14 (46.7)

2 (6.7)

2 (6.7)

3 (10.0)

0 (0.0)

0 (0.0)

Others (n = 83)

None

3 (3.6)

18 (21.7)

35 (42.2)

19 (22.9)

55 (66.3)

58 (69.9)

Fair

58 (69.9)

51 (61.4)

41 (49.4)

46 (55.4)

21 (25.3)

20 (24.1)

Adequate

22 (26.5)

14 (16.9)

7 (8.4)

18 (21.7)

7 (8.4)

5 (6.0)

CAM complementary and alternative medicine

Data are the number (percentage)

Table 3

Results of chi-square tests of association with personal use of CAM and recommendation for the use of CAM

 

Personal use of CAM

Recommendation for the use of CAM

Variable

χ 2

df

p

χ 2

df

p

Sex

22.16

1

≤0.001

23.81

1

≤0.001

Ethnicity

7.42

2

0.024

6.74

2

0.024

Religion

15.16

4

0.004

4.619

4

0.329

Religiosity

5.5

3

0.138

1.5

3

0.681

Type of health care provider

19.07

3

≤0.001

24.91

3

≤0.001

Years of practice

10.72

5

0.057

6.54

5

0.257

CAM complementary and alternative medicine

Table 4

Binary logistic regression analysis of personal use of CAM

   

95% CI

OR

p

Lower

Upper

Years of practice

0.927

0.414

0.772

1.113

Sex

2.452

0.010

1.245

4.830

Ethnicity

1.231

0.087

0.970

1.562

Religion

1.351

0.029

1.032

1.769

Religiosity

1.276

0.188

0.887

1.835

Type of health care provider

0.854

0.015

0.753

0.970

CAM complementary and alternative medicine, CI confidence interval, OR odds ratio

Table 5

Binary logistic regression analysis of recommendation for the use of CAM

   

95% CI

OR

p

Lower

Upper

Years of practice

0.889

0.340

0.669

1.132

Sex

4.229

0.003

1.649

10.848

Ethnicity

0.988

0.936

0.744

1.314

Religion

1.259

0.216

0.874

1.813

Religiosity

1.004

0.988

0.616

1.636

Type of health care provider

0.854

0.023

0.746

0.978

CAM complementary and alternative medicine, CI confidence interval, OR odds ratio

Table 6

Correlation between reported knowledge of CAM and knowledge of specific CAM therapies/methods)

Health care provider

CAM method

Herbal

r (p)

Spiritual

r (p)

Alternative

r (p)

Physical

r (p)

Energy

r (p)

Therapeutic

r (p)

Doctors (n = 77)

0.481 (≤0.001)

0.587 (≤0.001)

0.618 (≤0.001)

0.518 (≤0.001)

0.482 (≤0.001)

0.507 (≤0.001)

Nurses (n = 172)

0.199 (≤0.001)

0.181 (0.291)

0.244 (≤0.001)

0.180 (0.018)

0.215 (0.008)

0.195 (0.010)

Pharmacists (n = 30)

0.129 (0.496)

0.163 (0.389)

0.247 (0.188)

0.345 (0.062)

0.179 (0.343)

0.174 (0.359)

Others (n = 83)

0.424 (≤0.001)

0.385 (≤0.001)

0.359 (0.001)

0.392 (≤0.001)

0.431 (≤0.001)

0.451 (≤0.001)

CAM complementary and alternative medicine

In general, HCPs remained neutral or were unlikely or very unlikely to recommend CAM. Doctors, more than other HCPs, were most likely to ask their patients about CAM usage (67.5%) and recommend CAM the least (26%). On the other hand, a greater proportion of pharmacists initiated discussion on CAM (46.7%) and recommended CAM (50.0%) (Fig. 2). A small percentage of nurses and pharmacists (<10%) were more likely to refer patients to a CAM practitioner (Fig. 3). When confronted by CAM users regarding side effects or experiences about CAM, most HCPs (>50%) remained neutral and did not offer an opinion on CAM use (Table 7).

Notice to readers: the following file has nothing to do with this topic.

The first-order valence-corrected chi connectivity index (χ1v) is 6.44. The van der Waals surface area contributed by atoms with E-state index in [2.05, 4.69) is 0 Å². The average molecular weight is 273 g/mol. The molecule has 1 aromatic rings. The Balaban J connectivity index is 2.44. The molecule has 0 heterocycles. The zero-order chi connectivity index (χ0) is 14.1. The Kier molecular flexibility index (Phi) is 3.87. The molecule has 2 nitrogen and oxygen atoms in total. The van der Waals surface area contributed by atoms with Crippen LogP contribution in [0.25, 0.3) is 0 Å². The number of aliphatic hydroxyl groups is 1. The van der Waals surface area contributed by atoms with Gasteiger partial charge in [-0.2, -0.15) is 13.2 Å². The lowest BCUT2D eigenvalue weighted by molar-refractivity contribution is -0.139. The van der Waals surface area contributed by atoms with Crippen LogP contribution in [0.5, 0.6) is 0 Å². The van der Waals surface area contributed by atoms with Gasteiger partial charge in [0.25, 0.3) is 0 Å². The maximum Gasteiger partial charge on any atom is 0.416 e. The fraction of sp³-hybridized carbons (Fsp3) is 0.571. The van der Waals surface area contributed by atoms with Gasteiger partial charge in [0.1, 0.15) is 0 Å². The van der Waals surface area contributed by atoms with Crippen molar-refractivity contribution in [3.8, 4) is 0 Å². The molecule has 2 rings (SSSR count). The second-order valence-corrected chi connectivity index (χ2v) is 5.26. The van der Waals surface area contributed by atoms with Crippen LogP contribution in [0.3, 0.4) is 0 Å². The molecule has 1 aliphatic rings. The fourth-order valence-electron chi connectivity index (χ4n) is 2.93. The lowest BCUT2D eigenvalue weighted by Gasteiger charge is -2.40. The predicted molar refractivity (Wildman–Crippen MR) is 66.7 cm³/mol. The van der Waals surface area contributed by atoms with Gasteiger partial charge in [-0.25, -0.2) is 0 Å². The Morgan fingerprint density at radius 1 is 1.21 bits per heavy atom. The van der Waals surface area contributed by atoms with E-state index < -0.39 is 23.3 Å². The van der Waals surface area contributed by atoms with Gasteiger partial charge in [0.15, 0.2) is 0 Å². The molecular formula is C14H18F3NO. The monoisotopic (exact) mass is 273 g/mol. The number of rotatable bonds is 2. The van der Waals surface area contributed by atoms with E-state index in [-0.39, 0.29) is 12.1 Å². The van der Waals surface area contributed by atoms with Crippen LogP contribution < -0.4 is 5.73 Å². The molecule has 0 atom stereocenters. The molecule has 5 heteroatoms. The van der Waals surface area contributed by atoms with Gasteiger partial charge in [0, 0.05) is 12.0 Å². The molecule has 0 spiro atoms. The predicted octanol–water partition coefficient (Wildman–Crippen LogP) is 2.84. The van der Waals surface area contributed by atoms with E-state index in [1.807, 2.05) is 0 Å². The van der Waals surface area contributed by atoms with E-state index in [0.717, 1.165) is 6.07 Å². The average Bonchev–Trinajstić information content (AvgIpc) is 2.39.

Fig. 2

Percentage of health care providers asking patients about CAM usage and who would recommend the use of CAM

Fig. 3

Likelihood of referring a patient to a CAM practitioner by type of health care provider

Table 7

Attitudes of health care providers towards CAM users: n (%)

 

Ignored patient

Recommended CAM

Remained neutral

Prescribed CAM and CM

Other

No response

Doctors (n = 77)

1 (1.3)

15 (19.5)

39 (50.6)

8 (10.4)

9 (11.7)

5 (6.5)

Nurses (n = 172)

3 (1.5)

8 (8.2)

90 (52.6)

22 (12.9)

18 (10.5)

24 (14.0)

Pharmacists (n = 30)

0 (0.0)

2 (6.7)

11 (36.7)

9 (30.0)

5 (16.7)

3 (10.0)

Others (n = 83)

3 (3.6)

12 (14.5)

40 (48.2)

9 (10.8)

13 (15.7)

6 (7.2)

CAM complementary and alternative medicine, CM conventional medicine

Data are the number (percentage)

Doctors (51.9%), nurses (43.0%), pharmacists (63.3%), and other HCPs (43.4%) said that combination therapy is superior to Conventional Medicine alone. HCPs believed that combination therapy increases patient satisfaction and assists in fighting illness (Table 8). The superiority of CAM, including greater satisfaction, ability to fight illness, and promotion of health and wellbeing, was supported mainly by pharmacists. HCPs, particularly doctors and nurses, feel the future lies in integrative medicine combining conventional medicine and evidence-based CAM (Table 9). Less than 10% of HCPs said conventional medicine should be used alone, and 12–26% said conventional medicine and CAM should be used at the discretion of the HCP.
Table 8

Attitudes towards CAM: n (%)

 

Doctors (n = 77)

Nurses (n = 172)

Pharmacists (n = 30)

Others (n = 83)

Practicing with knowledge of CAM and CM is superior to practicing with only knowledge of CM

40 (51.9)

74 (30.0)

19 (63.3)

36 (43.4)

Incorporation of CAM therapies can result in increased patient satisfaction

43 (55.8)

100 (58.1)

21 (70.0)

53 (63.9)

CAM therapies can assist in fighting illness

40 (51.9)

103 (59.9)

19 (63.3)

49 (59.0)

CAM therapies can promote general health and wellness

48 (62.3)

110 (64.0)

21 (70.0)

53 (63.9)

Medical practitioners should be more educated in the use of CAM

65 (84.4)

43 (83.1)

25 (83.3)

63 (75.9)

Would support incorporation of CAM in the medical curriculum

53 (68.8)